Roaring Fork Valley’s state representatives say they can put aside party differences
State representatives from the Roaring Fork Valley claimed at a town hall meeting in Basalt last week that they are proof it’s possible to accomplish bipartisan governance in an era of tribalism.
Rep. Julie McCluskie and Rep. Dylan Roberts, both Democrats, invited Rep. Perry Will, a Republican, to attend their town hall gathering. McCluskie’s district includes Pitkin County while Roberts’ district includes Eagle County.
Will is a former area wildlife manager for the Roaring Fork Valley and Garfield County, who was appointed to the House District 57 seat late in the session when former Rep. Bob Rankin was appointed to fill the Senate District 8 seat.
Will’s district includes Garfield, Rio Blanco and Moffat counties.
In brief introductory comments, Roberts claimed legislators put aside party differences in the vast majority of issues they debated. Roughly 400 bills were introduced during the four-month legislative session.
“A good bipartisan town hall here, too,” Roberts said.
Will credited Roberts and McCluskie with helping him get acquainted with policies and procedures as a new representative, despite their party differences.
Roberts and Will were the House sponsors of a bill that will generate money for the Housing Development Grant Fund. The intent is to make funds available to expand the supply of affordable housing in Colorado, particularly in rural and mountain areas.
Roberts and McCluskie visited the Basalt Vista affordable housing project — a partnership between multiple entities in the Roaring Fork Valley — during their visit in Basalt. They labeled it an impressive model on how to accomplish affordable housing.
McCluskie said bipartisanship was also vital to proposing a way to generate much-needed funding for statewide transportation improvements.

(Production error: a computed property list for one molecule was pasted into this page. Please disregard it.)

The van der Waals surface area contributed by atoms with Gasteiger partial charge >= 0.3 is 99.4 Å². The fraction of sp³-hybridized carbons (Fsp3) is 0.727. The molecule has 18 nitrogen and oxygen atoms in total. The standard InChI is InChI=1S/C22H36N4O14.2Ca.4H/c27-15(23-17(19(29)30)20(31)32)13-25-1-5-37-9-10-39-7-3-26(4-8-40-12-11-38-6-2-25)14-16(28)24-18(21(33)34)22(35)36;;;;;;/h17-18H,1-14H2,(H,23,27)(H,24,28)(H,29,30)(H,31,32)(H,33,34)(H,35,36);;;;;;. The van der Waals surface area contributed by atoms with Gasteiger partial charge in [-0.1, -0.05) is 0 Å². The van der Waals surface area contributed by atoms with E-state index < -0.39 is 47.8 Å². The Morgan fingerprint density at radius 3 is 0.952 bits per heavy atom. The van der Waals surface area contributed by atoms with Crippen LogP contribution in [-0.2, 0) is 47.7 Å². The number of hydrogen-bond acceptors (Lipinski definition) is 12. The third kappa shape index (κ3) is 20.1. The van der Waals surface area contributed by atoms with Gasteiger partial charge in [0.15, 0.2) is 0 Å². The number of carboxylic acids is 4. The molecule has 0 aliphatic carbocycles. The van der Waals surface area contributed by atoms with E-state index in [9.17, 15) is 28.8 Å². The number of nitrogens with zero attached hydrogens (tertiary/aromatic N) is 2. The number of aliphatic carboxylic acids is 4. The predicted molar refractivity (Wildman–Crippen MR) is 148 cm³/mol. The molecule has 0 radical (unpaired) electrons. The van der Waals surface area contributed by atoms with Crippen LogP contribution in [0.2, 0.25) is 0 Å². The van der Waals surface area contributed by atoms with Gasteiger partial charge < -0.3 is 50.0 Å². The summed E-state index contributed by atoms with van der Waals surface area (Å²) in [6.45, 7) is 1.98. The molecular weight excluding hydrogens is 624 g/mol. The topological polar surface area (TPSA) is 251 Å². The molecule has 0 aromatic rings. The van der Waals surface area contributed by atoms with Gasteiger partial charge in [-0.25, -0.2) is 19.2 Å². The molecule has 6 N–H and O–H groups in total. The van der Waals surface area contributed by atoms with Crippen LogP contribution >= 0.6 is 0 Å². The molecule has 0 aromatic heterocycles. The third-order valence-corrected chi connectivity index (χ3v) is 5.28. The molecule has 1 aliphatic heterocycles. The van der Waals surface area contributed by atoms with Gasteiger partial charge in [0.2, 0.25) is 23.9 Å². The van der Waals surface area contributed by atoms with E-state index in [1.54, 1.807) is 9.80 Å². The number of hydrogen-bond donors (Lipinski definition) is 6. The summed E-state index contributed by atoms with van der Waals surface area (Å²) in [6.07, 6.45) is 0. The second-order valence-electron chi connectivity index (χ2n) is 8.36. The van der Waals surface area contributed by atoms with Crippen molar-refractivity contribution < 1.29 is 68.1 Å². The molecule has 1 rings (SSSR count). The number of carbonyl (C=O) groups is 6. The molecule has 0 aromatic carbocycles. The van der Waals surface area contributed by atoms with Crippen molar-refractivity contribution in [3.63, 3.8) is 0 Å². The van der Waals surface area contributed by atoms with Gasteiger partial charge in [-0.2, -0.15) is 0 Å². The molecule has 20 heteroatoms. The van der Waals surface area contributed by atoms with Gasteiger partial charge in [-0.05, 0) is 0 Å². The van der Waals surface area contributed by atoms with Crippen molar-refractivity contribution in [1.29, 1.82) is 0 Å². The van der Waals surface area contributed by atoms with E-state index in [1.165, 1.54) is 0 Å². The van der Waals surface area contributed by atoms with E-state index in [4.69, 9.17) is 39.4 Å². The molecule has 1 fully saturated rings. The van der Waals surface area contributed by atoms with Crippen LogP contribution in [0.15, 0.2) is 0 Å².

She was one of the sponsors of House Bill 1257, which had bipartisan support to seek voter approval in November for transit and education funding. The state government must refund revenues that exceed annual limits by the Taxpayer Bills of Rights, also known as TABOR.
The state will ask voters if it can retain and spend the state revenues in excess of the limits. It doesn’t authorize a tax increase. It allows the state to retain revenues created by growth.
If voters approve that measure, companion legislation earmarks one-third of new funds for K-12 public education, one-third for higher education and one-third for transportation needs.
Colorado voters rejected two proposals to raise taxes for transit solutions in November.
The legislators also said progress was made on health care issues through multiple bills. The issue will remain an area of concern next year.
Support Local Journalism
Support Local Journalism
Readers around Glenwood Springs and Garfield County make the Post Independent’s work possible. Your financial contribution supports our efforts to deliver quality, locally relevant journalism.
Now more than ever, your support is critical to help us keep our community informed about the evolving coronavirus pandemic and the impact it is having locally. Every contribution, however large or small, will make a difference.
Each donation will be used exclusively for the development and creation of increased news coverage.
Start a dialogue, stay on topic and be civil.
If you don't follow the rules, your comment may be deleted.
User Legend: Moderator Trusted User
Commencement at Colorado Mountain College is always a special day, but this year was different, the college said in a news release.